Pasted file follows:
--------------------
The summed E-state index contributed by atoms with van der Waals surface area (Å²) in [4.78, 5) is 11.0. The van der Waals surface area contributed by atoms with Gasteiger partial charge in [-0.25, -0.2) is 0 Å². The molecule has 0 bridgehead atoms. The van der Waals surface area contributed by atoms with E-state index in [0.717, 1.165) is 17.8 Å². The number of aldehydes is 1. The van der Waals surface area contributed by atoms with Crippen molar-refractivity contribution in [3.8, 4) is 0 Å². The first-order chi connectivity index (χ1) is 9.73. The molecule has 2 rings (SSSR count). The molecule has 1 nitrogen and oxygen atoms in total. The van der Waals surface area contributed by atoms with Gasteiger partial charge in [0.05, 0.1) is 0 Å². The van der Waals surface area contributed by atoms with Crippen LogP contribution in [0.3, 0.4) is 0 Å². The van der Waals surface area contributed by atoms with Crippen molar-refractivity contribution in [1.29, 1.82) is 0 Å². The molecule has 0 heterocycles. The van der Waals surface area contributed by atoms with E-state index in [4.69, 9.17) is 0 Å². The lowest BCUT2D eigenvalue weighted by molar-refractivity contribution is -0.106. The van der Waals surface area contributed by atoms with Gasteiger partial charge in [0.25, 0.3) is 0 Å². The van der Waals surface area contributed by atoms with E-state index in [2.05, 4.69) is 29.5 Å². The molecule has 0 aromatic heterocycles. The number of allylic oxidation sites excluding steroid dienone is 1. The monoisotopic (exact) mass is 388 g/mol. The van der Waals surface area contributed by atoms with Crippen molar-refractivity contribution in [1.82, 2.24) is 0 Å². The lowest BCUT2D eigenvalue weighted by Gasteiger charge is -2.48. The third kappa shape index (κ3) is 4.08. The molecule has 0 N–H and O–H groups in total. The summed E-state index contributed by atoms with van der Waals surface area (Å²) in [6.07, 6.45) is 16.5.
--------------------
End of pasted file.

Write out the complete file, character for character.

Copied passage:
The summed E-state index contributed by atoms with van der Waals surface area (Å²) in [4.78, 5) is 11.0. The van der Waals surface area contributed by atoms with Gasteiger partial charge in [-0.25, -0.2) is 0 Å². The molecule has 0 bridgehead atoms. The van der Waals surface area contributed by atoms with E-state index in [0.717, 1.165) is 17.8 Å². The number of aldehydes is 1. The van der Waals surface area contributed by atoms with Crippen molar-refractivity contribution in [3.8, 4) is 0 Å². The first-order chi connectivity index (χ1) is 9.73. The molecule has 2 rings (SSSR count). The molecule has 1 nitrogen and oxygen atoms in total. The van der Waals surface area contributed by atoms with Gasteiger partial charge in [0.05, 0.1) is 0 Å². The van der Waals surface area contributed by atoms with Crippen LogP contribution in [0.3, 0.4) is 0 Å². The van der Waals surface area contributed by atoms with Crippen molar-refractivity contribution in [1.29, 1.82) is 0 Å². The molecule has 0 heterocycles. The van der Waals surface area contributed by atoms with E-state index in [4.69, 9.17) is 0 Å². The lowest BCUT2D eigenvalue weighted by molar-refractivity contribution is -0.106. The van der Waals surface area contributed by atoms with Gasteiger partial charge in [0.25, 0.3) is 0 Å². The van der Waals surface area contributed by atoms with E-state index in [2.05, 4.69) is 29.5 Å². The molecule has 0 aromatic heterocycles. The number of allylic oxidation sites excluding steroid dienone is 1. The monoisotopic (exact) mass is 388 g/mol. The van der Waals surface area contributed by atoms with Crippen molar-refractivity contribution in [1.82, 2.24) is 0 Å². The lowest BCUT2D eigenvalue weighted by Gasteiger charge is -2.48. The third kappa shape index (κ3) is 4.08. The molecule has 0 N–H and O–H groups in total. The summed E-state index contributed by atoms with van der Waals surface area (Å²) in [6.07, 6.45) is 16.5.